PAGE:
For an industry that employs 7.6 million Americans and generates $887 million annually, the U.S. outdoor recreation industry has a lot to lose as a result of tariffs.
In the latest update in President Donald Trump’s trade war with China, the administration raised the 10 percent tariff on $200 billion of imports from China — initially instituted last fall — to 25 percent. The change, which took effect May 10, applies to certain outdoor equipment, from backpacks to bicycles to kayaks.
The Outdoor industry, however, is not the only stakeholder affected by this action; outdoor recreationists — which make up nearly half of the U.S. population — and the small, rural towns they frequent also stand to suffer the consequences. Essentially a tax on goods sourced from China, the tariff means companies will either have to absorb these costs or transfer them to consumers. The latter move could result in fewer purchases and outdoor excursions by recreationists.
For many small western towns in particular, outdoor recreation is their lifeblood.
Some outdoor businesses estimated that every $1 in tariffs converted to an additional $4 in retail costs.
In fact, a recent report from nonprofit research group Headwaters Economics shows that a county with outdoor recreation attracts more new residents, including those with higher incomes and faster earnings growth, than a county without it; this is especially true for rural areas (i.e., those with less than 10,000 residents).
Rich Harper, manager of international trade at the Outdoor Industry Association (OIA), told the Denver Post in November that some outdoor businesses estimated that every $1 in tariffs converted to an additional $4 in retail costs and that higher tariffs could also mean a decrease in hiring by these companies.
With the most recent series of tariffs still fresh on consumers’ and companies’ minds, the Trump administration has proposed yet another round. This 25 percent tariff would target approximately $325 billion in Chinese imports, on items including tents, sleeping bags, clothing and other outdoor gear. Likely the most affected of all industries would be footwear.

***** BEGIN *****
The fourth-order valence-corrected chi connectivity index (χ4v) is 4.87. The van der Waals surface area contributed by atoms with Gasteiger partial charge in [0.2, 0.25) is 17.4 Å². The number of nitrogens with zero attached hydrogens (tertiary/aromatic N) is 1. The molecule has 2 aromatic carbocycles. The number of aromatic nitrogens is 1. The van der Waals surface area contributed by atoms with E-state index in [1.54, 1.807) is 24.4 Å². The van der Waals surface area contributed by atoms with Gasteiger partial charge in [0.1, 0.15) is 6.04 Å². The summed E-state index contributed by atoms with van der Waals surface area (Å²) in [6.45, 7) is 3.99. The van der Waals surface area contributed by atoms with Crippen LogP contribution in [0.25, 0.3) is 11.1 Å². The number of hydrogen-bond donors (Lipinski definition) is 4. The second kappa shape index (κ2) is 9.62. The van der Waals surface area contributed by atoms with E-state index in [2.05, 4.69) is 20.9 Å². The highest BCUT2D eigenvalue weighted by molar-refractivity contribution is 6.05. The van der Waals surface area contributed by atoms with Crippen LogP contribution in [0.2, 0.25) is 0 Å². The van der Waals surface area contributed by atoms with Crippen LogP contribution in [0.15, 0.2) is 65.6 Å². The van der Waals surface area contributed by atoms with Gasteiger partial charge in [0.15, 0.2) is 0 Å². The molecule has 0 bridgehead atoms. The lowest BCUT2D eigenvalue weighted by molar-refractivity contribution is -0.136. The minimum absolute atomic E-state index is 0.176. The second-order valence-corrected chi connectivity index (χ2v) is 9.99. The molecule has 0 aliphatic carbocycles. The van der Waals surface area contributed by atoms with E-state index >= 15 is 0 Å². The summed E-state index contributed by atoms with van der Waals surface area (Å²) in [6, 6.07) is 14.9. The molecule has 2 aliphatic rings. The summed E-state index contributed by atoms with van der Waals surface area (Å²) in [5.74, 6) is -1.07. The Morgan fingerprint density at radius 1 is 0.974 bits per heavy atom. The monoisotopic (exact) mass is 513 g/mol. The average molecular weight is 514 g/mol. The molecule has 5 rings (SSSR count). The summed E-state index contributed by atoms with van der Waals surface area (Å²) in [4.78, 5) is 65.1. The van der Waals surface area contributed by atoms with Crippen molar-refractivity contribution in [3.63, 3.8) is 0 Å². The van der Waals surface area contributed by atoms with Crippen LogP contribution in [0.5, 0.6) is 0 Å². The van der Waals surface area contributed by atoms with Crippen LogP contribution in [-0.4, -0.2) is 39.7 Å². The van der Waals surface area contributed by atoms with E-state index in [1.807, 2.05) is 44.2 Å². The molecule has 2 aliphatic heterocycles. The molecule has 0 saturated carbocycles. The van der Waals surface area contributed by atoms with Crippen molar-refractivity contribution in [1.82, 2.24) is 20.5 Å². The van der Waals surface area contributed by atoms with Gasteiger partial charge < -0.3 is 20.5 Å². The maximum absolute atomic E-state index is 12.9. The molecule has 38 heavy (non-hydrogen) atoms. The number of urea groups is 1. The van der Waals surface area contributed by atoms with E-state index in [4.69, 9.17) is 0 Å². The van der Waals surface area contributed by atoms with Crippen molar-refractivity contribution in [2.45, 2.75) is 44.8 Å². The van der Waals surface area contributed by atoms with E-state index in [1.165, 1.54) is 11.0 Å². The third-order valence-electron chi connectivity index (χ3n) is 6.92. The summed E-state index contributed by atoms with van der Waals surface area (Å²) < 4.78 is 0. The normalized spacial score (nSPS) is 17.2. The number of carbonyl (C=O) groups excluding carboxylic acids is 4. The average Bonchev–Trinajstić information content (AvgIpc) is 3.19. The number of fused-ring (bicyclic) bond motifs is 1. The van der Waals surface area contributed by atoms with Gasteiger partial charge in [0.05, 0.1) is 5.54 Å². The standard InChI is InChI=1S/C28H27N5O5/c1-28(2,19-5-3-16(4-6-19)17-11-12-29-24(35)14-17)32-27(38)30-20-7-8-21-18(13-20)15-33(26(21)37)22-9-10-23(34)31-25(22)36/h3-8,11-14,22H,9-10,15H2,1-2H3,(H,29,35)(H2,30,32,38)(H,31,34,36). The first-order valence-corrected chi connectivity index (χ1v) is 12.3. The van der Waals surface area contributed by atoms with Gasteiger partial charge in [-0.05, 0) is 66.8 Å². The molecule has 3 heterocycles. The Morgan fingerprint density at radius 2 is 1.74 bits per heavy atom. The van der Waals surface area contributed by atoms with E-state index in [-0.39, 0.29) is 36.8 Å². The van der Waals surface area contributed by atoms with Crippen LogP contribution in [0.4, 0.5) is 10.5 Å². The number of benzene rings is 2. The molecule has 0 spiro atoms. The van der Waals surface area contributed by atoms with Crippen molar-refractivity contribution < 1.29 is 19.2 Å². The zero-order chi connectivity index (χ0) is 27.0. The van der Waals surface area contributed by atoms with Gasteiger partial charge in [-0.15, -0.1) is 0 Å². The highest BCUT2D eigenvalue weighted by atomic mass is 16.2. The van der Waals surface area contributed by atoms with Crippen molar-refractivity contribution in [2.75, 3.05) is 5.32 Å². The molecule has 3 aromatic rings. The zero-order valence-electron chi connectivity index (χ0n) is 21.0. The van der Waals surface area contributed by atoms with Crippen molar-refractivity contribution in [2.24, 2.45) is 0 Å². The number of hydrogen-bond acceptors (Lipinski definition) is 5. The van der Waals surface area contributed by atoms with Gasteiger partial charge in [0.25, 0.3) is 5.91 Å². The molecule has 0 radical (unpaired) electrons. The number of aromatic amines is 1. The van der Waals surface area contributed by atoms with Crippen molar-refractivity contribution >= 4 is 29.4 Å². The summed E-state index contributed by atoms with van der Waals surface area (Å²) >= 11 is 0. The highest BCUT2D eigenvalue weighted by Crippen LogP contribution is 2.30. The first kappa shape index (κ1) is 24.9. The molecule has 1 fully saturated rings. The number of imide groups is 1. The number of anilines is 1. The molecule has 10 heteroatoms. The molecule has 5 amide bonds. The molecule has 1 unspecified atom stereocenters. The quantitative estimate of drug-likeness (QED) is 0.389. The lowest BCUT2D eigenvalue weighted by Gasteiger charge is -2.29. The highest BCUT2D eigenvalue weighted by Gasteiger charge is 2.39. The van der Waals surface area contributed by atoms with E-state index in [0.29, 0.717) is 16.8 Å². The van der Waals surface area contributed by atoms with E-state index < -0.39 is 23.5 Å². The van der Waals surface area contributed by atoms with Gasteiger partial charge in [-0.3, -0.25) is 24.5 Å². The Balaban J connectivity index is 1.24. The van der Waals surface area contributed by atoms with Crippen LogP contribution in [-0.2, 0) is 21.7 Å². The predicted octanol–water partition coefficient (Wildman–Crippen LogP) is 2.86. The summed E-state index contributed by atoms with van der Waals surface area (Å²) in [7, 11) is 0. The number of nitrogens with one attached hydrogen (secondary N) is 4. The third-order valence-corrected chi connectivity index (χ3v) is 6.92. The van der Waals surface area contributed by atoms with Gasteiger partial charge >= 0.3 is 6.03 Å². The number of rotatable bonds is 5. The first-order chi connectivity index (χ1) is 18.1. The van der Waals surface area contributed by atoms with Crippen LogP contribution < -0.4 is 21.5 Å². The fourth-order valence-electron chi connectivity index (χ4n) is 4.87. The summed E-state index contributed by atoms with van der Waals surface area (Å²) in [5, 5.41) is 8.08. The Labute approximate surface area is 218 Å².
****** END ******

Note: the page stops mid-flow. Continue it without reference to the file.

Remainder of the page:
Already, more than 170 shoe companies and retailers have come together to urge Trump against taking such action. In a recent letter to the president, executives of companies such as Nike, Teva and Under Armour warned him of the consequences should the proposed tariffs be imposed: Costs would be passed on to consumers.
According to Footwear Distributors and Retailers of America (FDRA), the industry’s business and trade association, the new levy could cost shoppers a total of $7 billion more each year. Consumers could see the price of performance running shoes as well as hunting boots increase from $150 to $206 and from $190 to $248, respectively, FDRA reports.
The OIA has warned that this additional levy could take effect as soon as mid-July and is urging its members to make their voices heard by testifying at a public hearing, which will begin in Washington, D.C., on June 17. A public comment period will also take place, lasting for seven days after the last day of the public hearing.
“This is an all-hands-on-deck moment. Only together can we push back against these tariffs,” Harper said during a recent internet seminar.
“China currently represents one of the most important production source countries for the industry, with companies from every sector producing goods to be sold in the American market.”
He has also encouraged outdoor businesses to find alternative countries to source their products from — not an easy prospect as he said China is responsible for manufacturing more than 90 percent of outdoor recreation products.
“China currently represents one of the most important production source countries for the industry, with companies from every sector producing goods to be sold in the American market,” Tom Cove, Sports and Fitness Industry Association president and chief executive, said in a statement. “We fear a particular threat to small and medium-sized companies that have less capacity and market power to make dramatic shifts in real time.”
The cost of tariffs on products imported to the U.S. have almost entirely been passed on to consumers and businesses, according to a report titled The Return to Protectionism, published by economists at several top-tier universities last September and updated in March. These levies, which have cost $7.8 billion in lost GDP, are “essentially a sales tax paid by U.S. purchasers,” the authors said.
Although one would assume that companies which tout “Made in the USA” would fair better amidst such a trade war, that’s not necessarily the case. Even many of those that assemble their products in the states rely on parts that are produced in China. KEEN footwear is one example.
For Sara Bowersox, trade compliance manager for KEEN, the most frustrating part of the current situation is not knowing how long it will last.
“When [people ask] ‘when is this going to be over?’ you just have to shrug, because you don’t know,” she told the OIA. “It may never be over. It may stay forever. I hope not, but we don’t really have any perspective on that. The disorientation to the flow of business has been really, really damaging.”